Some gas discharge lamps emit light directly in the visible portion of the spectrum, while some produce light in the ultra violet (UV) portion of the spectrum. If any UV light is produced, as in the case of the fluorescent lamp, it will include a phosphor coating, which when struck by UV light, glows in the visible portion of the spectrum.
When free flowing electrons collide with mercury atoms in the arc chamber of the fluorescent lamp, the EM radiation emitted is in the UV portion of the spectrum, which is invisible to human eyes, and can be hazardous at certain levels.
The inside of a fluorescent tube is coated with a layer of phosphor which when struck by UV radiation, absorbs the energy and releases it in the form of visible light. This has the effect of slowing down, or lengthening the wavelength of the photons emitted from the lamp. Any material that glows in the presence of UV light is said to be fluorescent.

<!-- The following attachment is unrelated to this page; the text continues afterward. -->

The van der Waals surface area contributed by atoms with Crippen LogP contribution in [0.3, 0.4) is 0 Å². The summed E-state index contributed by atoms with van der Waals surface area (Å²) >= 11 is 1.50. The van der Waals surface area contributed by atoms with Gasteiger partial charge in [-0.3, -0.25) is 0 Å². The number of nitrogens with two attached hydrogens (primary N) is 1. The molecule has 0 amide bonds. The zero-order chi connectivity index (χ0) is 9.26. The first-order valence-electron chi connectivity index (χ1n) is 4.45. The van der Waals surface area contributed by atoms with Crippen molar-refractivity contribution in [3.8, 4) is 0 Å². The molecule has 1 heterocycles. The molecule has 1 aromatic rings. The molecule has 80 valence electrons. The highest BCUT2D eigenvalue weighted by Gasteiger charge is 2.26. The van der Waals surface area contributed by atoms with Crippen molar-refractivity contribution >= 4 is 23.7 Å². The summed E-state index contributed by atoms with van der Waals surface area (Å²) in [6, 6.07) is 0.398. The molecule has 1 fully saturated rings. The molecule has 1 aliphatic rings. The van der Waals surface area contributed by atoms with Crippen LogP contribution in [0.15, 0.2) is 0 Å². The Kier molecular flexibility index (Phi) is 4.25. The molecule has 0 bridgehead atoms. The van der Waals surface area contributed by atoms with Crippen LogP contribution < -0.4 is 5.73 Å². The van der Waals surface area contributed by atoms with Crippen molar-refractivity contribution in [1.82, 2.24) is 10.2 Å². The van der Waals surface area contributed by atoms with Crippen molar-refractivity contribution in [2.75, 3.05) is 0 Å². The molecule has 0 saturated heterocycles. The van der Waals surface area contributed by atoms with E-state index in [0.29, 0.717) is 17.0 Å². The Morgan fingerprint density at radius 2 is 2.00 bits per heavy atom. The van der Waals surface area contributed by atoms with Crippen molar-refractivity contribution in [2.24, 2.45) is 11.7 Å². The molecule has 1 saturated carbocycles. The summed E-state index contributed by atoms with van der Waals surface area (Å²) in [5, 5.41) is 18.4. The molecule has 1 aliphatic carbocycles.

Different levels and types of phosphor coating allow lighting manufactures to make fluorescent lamps with different color temperatures.
Some specialized fluorescent lamps utilize the UV radiation they produce, for example, applications such as lamps for tanning beds and germicidal lamps used for sterilization purposes.